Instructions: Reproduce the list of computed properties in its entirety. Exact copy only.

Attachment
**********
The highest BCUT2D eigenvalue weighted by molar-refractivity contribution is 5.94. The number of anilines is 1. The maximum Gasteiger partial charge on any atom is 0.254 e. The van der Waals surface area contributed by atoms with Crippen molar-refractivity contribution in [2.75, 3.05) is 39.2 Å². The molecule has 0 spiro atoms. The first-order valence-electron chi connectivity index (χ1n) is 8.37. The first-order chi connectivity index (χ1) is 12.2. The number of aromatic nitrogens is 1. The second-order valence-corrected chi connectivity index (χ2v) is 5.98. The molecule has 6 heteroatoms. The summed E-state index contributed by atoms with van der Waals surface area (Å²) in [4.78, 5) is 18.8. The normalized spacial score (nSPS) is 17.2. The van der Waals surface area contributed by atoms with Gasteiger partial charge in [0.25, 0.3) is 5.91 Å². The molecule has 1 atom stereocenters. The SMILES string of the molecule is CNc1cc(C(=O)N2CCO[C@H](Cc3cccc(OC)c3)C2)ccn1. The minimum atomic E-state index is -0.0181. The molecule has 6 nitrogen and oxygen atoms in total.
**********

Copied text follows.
The highest BCUT2D eigenvalue weighted by molar-refractivity contribution is 5.94. The number of anilines is 1. The maximum Gasteiger partial charge on any atom is 0.254 e. The van der Waals surface area contributed by atoms with Crippen molar-refractivity contribution in [2.75, 3.05) is 39.2 Å². The molecule has 0 spiro atoms. The first-order valence-electron chi connectivity index (χ1n) is 8.37. The first-order chi connectivity index (χ1) is 12.2. The number of aromatic nitrogens is 1. The second-order valence-corrected chi connectivity index (χ2v) is 5.98. The molecule has 6 heteroatoms. The summed E-state index contributed by atoms with van der Waals surface area (Å²) in [4.78, 5) is 18.8. The normalized spacial score (nSPS) is 17.2. The van der Waals surface area contributed by atoms with Gasteiger partial charge in [0.25, 0.3) is 5.91 Å². The molecule has 1 atom stereocenters. The SMILES string of the molecule is CNc1cc(C(=O)N2CCO[C@H](Cc3cccc(OC)c3)C2)ccn1. The minimum atomic E-state index is -0.0181. The molecule has 6 nitrogen and oxygen atoms in total.